was little hope of their being re-
turned to WPA rolls.
Further curtailment of state
WPA activities occurred last week
with the closing of the state-wide
library project and the releasing
of some 400 persons. The project
was closed on orders from Wash-
ington relayed through Schroeder.
It is probable fhat other so-called
"white,. collar" projects will be dis-
continued with writers, musicians,
artists and nurses among those
affected'
---------
"Is e progressive or conserva-
tive ?"
"I couldn't say for sure. She'
wears a last year's hat, drives
this :year's car and lives on next
years income."


THE 'STAR, PORT ST. JOE, GULF COUNTY, FLORIDA


-PAGE POUR


FRIDAY, AUGUST 4, 1939








r'"""Y. A'Li:U," 4, '23)

Mrs. Basil Kenney, Sr., re-
turned Wednesday from Montgom-
ery, Ala., where she spent sev-
eral days. Little Miss Betty Coon-
er returned with her to spend a

Mr. and Mrs. T. V. WestbrooL
and Mrs. J. G. Boswell spent
Tuesday in Dothan, Ala.

Mrs. J. W. Smith of Sumatra is
the guest of Mr. and Mrs. W. S.
Smith.

'Mrs. John Blount left Tuesday
'to visit relatives in Geneva, Ala.
-- -4


We have the

EXCLUSIVE

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for


Bruce's


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ORANGE
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SOLOMON'S

DAIRY

IVEY VANLANDINGHAM
Local Representative
--- -- ------m-- '
eee Y ee a ea-ea .'


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WEDDING

INVITATIONS
(Plate Included)

$8.95
With Envelopes


100 Engraved

Visiting Cards

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CARDS
LETTERHEADS
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SMITH PRINTING
COMPANY
'hone 51 Port St. Joe
***********eases


THE STAR, PORT ST. JOE, GULF COUNTY, FLORIDA


CRI/fle &IS 4dr4 fl 6 M
jr,?FOREAJV OF Ieloer &INI'CI4
CONYICTED A MMM OR M hD&Abe.
/fOA Iv. r /16W#4i PROM/AIevr
PAIArA/A ChI/eeMA4 h(4S 4414110
TO F/ND ///M31A ff5z .FN7&NCE W
AF 11AM649 rlV 190.2) IAI.VrhAD0
WA'14M T A' ,*7Sr4E AIR S/ CO#2WLD
4A oArq I/R,*NTr i9A5 AFKIVdZ
r- //S /v5 F&.,7oCAASA- /r
ec9S e, 4&/"/C


G. Y. B. CLUB ENTERTAINS
TUESDAY NIGHT WITH PROM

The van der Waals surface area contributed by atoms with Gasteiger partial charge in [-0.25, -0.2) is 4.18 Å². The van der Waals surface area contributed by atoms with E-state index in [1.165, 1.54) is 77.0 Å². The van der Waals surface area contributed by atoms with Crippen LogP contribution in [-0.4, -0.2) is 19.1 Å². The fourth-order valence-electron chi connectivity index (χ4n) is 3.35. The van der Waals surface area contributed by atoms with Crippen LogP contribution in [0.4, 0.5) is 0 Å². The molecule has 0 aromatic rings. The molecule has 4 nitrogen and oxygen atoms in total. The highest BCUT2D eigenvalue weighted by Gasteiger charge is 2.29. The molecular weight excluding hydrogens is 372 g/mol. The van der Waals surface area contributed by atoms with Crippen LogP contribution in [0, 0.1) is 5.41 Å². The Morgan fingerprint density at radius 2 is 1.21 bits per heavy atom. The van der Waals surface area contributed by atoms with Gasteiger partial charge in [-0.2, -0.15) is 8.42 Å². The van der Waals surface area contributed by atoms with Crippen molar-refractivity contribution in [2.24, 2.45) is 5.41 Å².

Members of the G Y. B. clul
entertained the younger set Tues
day night with a prom at thE
hom of Miss Melba Nedley. Vases
of cut flowers placed about the
living anc dining rooms added t(
)he attractiveness ,of the home
Games .and "proms" were enjoyed
until a late hour, when the hos
ess served punch and cake to
about thirty guests.

Mrs. M. P. Tomlinson left Wed-
nesday for Auburn, Ala., on a visit
to her sister, Mrs. Charles Burns.
She expects to return today.

Mrs. H. E. Soloman and the
Misses Louise and Merrilyn Solo-
man of Perry spent last week at
leacon Hill.


REAL ICE
IS HEALTHY and

SAFE


b

a
a


REAL ICE
IS MORE
Economical

Low cost and guaranteed
purity make REAL Ice more
economical and serviceable.
Daily deliveries give you the
best guarantee of satisfaction
PHONE 47

ST. JOE ICE

COMPANY
MAX KILBOURN, Prop.


FIOBRIDR
LEMON
MIPDS MORE



TMe6 PERRAIN LMOWO- A DEV9lOPR F 1Y
cw/A'h 7;WE 37Ie71A'elmOA' w Z ///? Y iWE
/IMP MeX1'4'4 z/M64-r/AVoS S71-CE AS
AMI/C*' d//CE AA V A CAM/04N/A OA(


LEGION AUXILIARY IN
ADDITIONAL MEETING FRIDAY NIGHT
SOCIETY The regular meeting of the
<< ,OCIEAmerican Legion Auxiliary was
(Continued from Page 2) held last Friday night at the Le-
gion hut.with Mrs. C. P. VanHorn,
president, in the chair. It was
BERNARD PRIDGEON, JR. discussed and voted to have a tea
OBSERVES BIRTHDAY at, which timern;clothing will also
Bernard Pridgeon, Jr., cele- be collected for needy school chil-
brated his ninth birthday last dren. It was also voted .to send
Friday with a swim party at Bea- flowers to Carlyle Matthews, who
con Hill. Following a dip in the is a patient in a Dothan hospital.
surf and games on the beach, the The next meeting of the unit
guests were served iced drinks will be held in Wewahitchka with
and sandwiches. The young peo- local members .meeting at the hut
pie then returned to the home of to drive there.
their host where ice cream and ~
cake was served to Ed and Tommy Mrs. A. J. Hill and Mrs. Carlos
.Bartee. Benton Kelly, H. L. Hat- s M
Boyles spent Monday in Panama
ton, Hugh McPherson and Joe City
Wells...


MRS. GLOEKLER HOSTESS TO
THURSDAY NIGHT CLUB
The members of the Thursday
Night Bridge club were enter-
tained last evening at the home of
Mrs. J. B. -Gloekler on Sixth
street. Cut flowers were used for
the decorations in the living room
where the guests were entertained
and following several progressions
prizes were presented. Delicious
refreshments were served to mem-
bers present.

Mrs. G. W. Ward and Miss Mil-
dred Ward of New Orleans and
Mrs. C. E. Gaines and children of
Lake Charles, La., are guests of
Dr. and Mrs. A. L. Ward.

Miss Helen Gilbert returned to
her home in Tampa last Friday
after spending a week here as the
guest of Mr. and Mrs. Fred Curtis.

Katheryn Dearing of Blounts-
town was the week-end guest of
Miss Kathleen Saunders.

Miss Ruth Moore Connell left
last week for Camp Roosevelt,
where she will attend school for
the next six months.

Miss Rtosemary Colgin of New